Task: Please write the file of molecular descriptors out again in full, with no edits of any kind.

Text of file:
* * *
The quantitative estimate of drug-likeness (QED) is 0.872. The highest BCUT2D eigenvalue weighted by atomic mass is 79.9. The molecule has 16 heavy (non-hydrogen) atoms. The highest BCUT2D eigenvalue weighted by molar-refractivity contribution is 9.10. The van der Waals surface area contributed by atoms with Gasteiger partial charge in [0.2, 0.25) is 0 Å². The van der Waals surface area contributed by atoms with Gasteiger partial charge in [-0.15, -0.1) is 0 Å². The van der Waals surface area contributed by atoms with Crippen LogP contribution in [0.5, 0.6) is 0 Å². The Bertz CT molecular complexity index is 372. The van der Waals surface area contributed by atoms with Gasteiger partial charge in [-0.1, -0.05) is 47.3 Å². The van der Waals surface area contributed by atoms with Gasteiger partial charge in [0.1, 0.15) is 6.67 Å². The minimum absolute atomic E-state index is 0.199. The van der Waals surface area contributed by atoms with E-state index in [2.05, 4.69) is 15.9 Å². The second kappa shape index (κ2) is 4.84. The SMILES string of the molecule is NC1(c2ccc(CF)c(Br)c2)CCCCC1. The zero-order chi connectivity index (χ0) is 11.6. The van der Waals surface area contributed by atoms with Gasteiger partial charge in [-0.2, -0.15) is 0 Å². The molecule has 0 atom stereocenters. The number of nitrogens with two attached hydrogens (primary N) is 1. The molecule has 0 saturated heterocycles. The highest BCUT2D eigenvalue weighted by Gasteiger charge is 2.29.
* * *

The quantitative estimate of drug-likeness (QED) is 0.872. The highest BCUT2D eigenvalue weighted by atomic mass is 79.9. The molecule has 16 heavy (non-hydrogen) atoms. The highest BCUT2D eigenvalue weighted by molar-refractivity contribution is 9.10. The van der Waals surface area contributed by atoms with Gasteiger partial charge in [0.2, 0.25) is 0 Å². The van der Waals surface area contributed by atoms with Gasteiger partial charge in [-0.15, -0.1) is 0 Å². The van der Waals surface area contributed by atoms with Crippen LogP contribution in [0.5, 0.6) is 0 Å². The Bertz CT molecular complexity index is 372. The van der Waals surface area contributed by atoms with Gasteiger partial charge in [-0.1, -0.05) is 47.3 Å². The van der Waals surface area contributed by atoms with Gasteiger partial charge in [0.1, 0.15) is 6.67 Å². The minimum absolute atomic E-state index is 0.199. The van der Waals surface area contributed by atoms with E-state index in [2.05, 4.69) is 15.9 Å². The second kappa shape index (κ2) is 4.84. The SMILES string of the molecule is NC1(c2ccc(CF)c(Br)c2)CCCCC1. The zero-order chi connectivity index (χ0) is 11.6. The van der Waals surface area contributed by atoms with Gasteiger partial charge in [-0.2, -0.15) is 0 Å². The molecule has 0 atom stereocenters. The number of nitrogens with two attached hydrogens (primary N) is 1. The molecule has 0 saturated heterocycles. The highest BCUT2D eigenvalue weighted by Gasteiger charge is 2.29.